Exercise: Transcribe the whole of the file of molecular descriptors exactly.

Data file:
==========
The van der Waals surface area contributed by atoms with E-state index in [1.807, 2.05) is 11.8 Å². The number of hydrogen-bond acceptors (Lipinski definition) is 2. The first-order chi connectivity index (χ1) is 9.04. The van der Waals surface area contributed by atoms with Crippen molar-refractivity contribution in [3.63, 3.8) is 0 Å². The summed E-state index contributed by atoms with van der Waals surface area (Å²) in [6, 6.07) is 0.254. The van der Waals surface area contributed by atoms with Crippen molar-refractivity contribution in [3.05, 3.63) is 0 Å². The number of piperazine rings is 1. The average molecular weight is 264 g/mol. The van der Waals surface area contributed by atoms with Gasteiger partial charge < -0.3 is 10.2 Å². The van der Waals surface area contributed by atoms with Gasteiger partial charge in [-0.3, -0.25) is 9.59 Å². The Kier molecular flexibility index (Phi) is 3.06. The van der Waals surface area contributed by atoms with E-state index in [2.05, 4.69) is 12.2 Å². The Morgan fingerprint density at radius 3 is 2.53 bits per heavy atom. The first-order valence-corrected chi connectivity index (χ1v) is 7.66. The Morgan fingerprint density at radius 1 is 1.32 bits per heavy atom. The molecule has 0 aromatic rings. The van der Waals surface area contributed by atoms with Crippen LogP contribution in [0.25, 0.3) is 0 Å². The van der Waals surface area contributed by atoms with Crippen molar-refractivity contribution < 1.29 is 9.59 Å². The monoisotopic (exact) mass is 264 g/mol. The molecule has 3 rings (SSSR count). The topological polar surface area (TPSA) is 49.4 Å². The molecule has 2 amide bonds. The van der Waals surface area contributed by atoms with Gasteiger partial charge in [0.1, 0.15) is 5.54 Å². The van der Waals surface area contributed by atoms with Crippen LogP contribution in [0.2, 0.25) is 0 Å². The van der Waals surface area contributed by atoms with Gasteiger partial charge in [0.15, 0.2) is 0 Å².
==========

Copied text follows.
The van der Waals surface area contributed by atoms with E-state index in [1.807, 2.05) is 11.8 Å². The number of hydrogen-bond acceptors (Lipinski definition) is 2. The first-order chi connectivity index (χ1) is 9.04. The van der Waals surface area contributed by atoms with Crippen molar-refractivity contribution in [3.63, 3.8) is 0 Å². The summed E-state index contributed by atoms with van der Waals surface area (Å²) in [6, 6.07) is 0.254. The van der Waals surface area contributed by atoms with Crippen molar-refractivity contribution in [3.05, 3.63) is 0 Å². The number of piperazine rings is 1. The average molecular weight is 264 g/mol. The van der Waals surface area contributed by atoms with Gasteiger partial charge < -0.3 is 10.2 Å². The van der Waals surface area contributed by atoms with Gasteiger partial charge in [-0.3, -0.25) is 9.59 Å². The Kier molecular flexibility index (Phi) is 3.06. The van der Waals surface area contributed by atoms with E-state index in [2.05, 4.69) is 12.2 Å². The Morgan fingerprint density at radius 3 is 2.53 bits per heavy atom. The first-order valence-corrected chi connectivity index (χ1v) is 7.66. The Morgan fingerprint density at radius 1 is 1.32 bits per heavy atom. The molecule has 0 aromatic rings. The van der Waals surface area contributed by atoms with Crippen LogP contribution in [0.25, 0.3) is 0 Å². The van der Waals surface area contributed by atoms with Crippen molar-refractivity contribution < 1.29 is 9.59 Å². The monoisotopic (exact) mass is 264 g/mol. The molecule has 3 rings (SSSR count). The topological polar surface area (TPSA) is 49.4 Å². The molecule has 2 amide bonds. The van der Waals surface area contributed by atoms with Gasteiger partial charge in [0.1, 0.15) is 5.54 Å². The van der Waals surface area contributed by atoms with Crippen LogP contribution in [0.2, 0.25) is 0 Å². The van der Waals surface area contributed by atoms with Gasteiger partial charge in [0.15, 0.2) is 0 Å².